ISIS committed genocide of Yazidis while world watched

You must educate yourself about genocide, demand justice for victims and ask hard questions about how it happened under our noses.

By
June 19, 2016 21:36
isis damascus

ISIS claims partial control of Palestinian camp in Damascus. (photo credit: screenshot)

 
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A friend posted an article on Facebook claiming that “ISIS is to Islam what the Westboro Baptist Church is to Christianity.” That would be accurate if the Westboro Baptist Church had murdered thousands of people, ethnically cleansed 300,000 indigenous people from America, blindfolded men and elderly women and shot them in the back of the head and buried them in mass graves and then sold 6,000 women into slavery and mass rape. But the Westboro Baptist Church didn’t do any of that. Islamic State (ISIS) did. “Genocide has occurred and is ongoing,” the UN Independent International Commission of Inquiry on the Syrian Arab Republic said in a statement recently on the crimes of ISIS against Yazidis.

The desire to ignore, excuse or diminish the crimes of Islamic State is evident in media and popular culture, and is part of a general tendency toward genocide denial.

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We deny that genocide takes place because, as a US State Department official noted during the Rwandan genocide, “a genocide finding could commit [us] to actually do something.”

Kareem Abdul-Jabbar, the basketball champion, wrote an article for Time magazine discussing ISIS and claiming that “the problem with some fundamentalists – whether Christians, Jews or Muslims – is that they want to impose their values on us through violence.” Abdul-Jabbar needs to visit northern Iraq and see the mass graves of Yazidis himself. ISIS doesn’t want to impose its values through violence, ISIS has imposed its values through violence and genocide.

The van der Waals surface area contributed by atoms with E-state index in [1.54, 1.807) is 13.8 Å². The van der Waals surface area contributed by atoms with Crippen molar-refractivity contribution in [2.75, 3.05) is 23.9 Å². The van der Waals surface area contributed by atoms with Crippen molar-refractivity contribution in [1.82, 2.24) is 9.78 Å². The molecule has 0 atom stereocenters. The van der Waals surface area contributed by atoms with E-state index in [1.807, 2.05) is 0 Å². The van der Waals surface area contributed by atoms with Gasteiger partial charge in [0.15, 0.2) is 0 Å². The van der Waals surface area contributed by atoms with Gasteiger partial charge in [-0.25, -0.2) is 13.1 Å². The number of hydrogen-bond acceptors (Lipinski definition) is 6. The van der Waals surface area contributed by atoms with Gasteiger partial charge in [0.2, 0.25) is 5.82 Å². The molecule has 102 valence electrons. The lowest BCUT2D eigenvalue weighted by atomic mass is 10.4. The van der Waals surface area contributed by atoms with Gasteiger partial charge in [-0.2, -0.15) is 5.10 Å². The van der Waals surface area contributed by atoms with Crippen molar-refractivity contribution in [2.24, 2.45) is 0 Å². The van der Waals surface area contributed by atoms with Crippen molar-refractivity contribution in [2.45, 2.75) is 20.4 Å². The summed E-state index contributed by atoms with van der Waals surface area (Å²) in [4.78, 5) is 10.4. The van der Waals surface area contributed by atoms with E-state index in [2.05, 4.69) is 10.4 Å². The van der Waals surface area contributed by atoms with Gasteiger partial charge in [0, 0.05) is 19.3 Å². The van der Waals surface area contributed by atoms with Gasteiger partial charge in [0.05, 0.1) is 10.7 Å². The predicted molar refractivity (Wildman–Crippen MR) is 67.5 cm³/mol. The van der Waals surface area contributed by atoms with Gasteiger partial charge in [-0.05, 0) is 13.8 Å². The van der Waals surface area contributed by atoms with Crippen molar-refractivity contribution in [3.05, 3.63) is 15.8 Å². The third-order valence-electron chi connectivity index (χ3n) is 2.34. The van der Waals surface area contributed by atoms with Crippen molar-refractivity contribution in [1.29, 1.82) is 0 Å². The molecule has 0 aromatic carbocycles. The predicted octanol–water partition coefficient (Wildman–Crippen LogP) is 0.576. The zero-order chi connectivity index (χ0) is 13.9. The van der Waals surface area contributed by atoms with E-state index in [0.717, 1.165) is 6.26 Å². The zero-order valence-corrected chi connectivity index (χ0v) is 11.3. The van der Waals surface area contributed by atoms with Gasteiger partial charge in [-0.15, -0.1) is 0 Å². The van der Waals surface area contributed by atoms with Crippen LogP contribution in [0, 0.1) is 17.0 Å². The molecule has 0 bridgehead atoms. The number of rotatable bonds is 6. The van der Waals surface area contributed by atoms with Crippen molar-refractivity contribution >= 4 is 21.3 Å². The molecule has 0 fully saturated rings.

A YEAR ago I went to the Kurdish region of Iraq along with my colleague Laura Kelly and met with Yazidis in their main temple in Lalish. Before the modern-day Nazis of ISIS overran northern Iraq in 2014, Lonely Planet had described Lalish as a prime destination for travelers. The most sacred place for the 600,000 Yazidis, “tucked away in a green valley in the Kurdish controlled Ninawa province.” Kurdish Peshmerga soldiers guarded the entrance to keep these holy sites safe, some of the more than 100,000 Kurds who had gone to war with ISIS much as my countrymen had gone off to war to fight the Nazis.

When people disregard the genocide in Iraq and Syria, they disrespect the destruction caused and the massive numbers of men and women who have had to go to war against ISIS. Lalish was an island of quiet in 2015, but the people there were traumatized, still waiting for the return of thousands of women and children held by the mass murderers.

In December of 2015 I went back to Kurdistan after Shingal had been liberated. This province that borders Syria is dominated by the mountain called Sinjar in Arabic and Shingal in Kurdish. On the flat, parched plains that stretch down towards Mosul and Nineveh, the genocide took place. The Yazidi organization Yazda has confirmed 22 mass graves uncovered since Kurdish forces removed the ISIS murderers from this region, but more than 10 other mass graves are still estimated to exist in ISIS-held areas, in former Yazidi villages now abandoned.

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The drive to Shingal passes through refugee camps with tens of thousands of Yazidis, and through abandoned towns to which only a few have returned. It passes over the mountain, where we saw thousands of people living in tents and shacks – the Yazidis who refused to leave the mountain in August 2014 and flee their homeland. Where was the international aid? There was one lonely Kurdish female doctor on top of the mountain giving out aid to families in the cold. In Shingal we found Kurdish de-mining teems, but where was the foreign aid to de-mine the town, to rebuild it? The mass graves were washed with rain, the bones lying on the surface, the blindfolds the modern-day Nazis used exposed to the sky.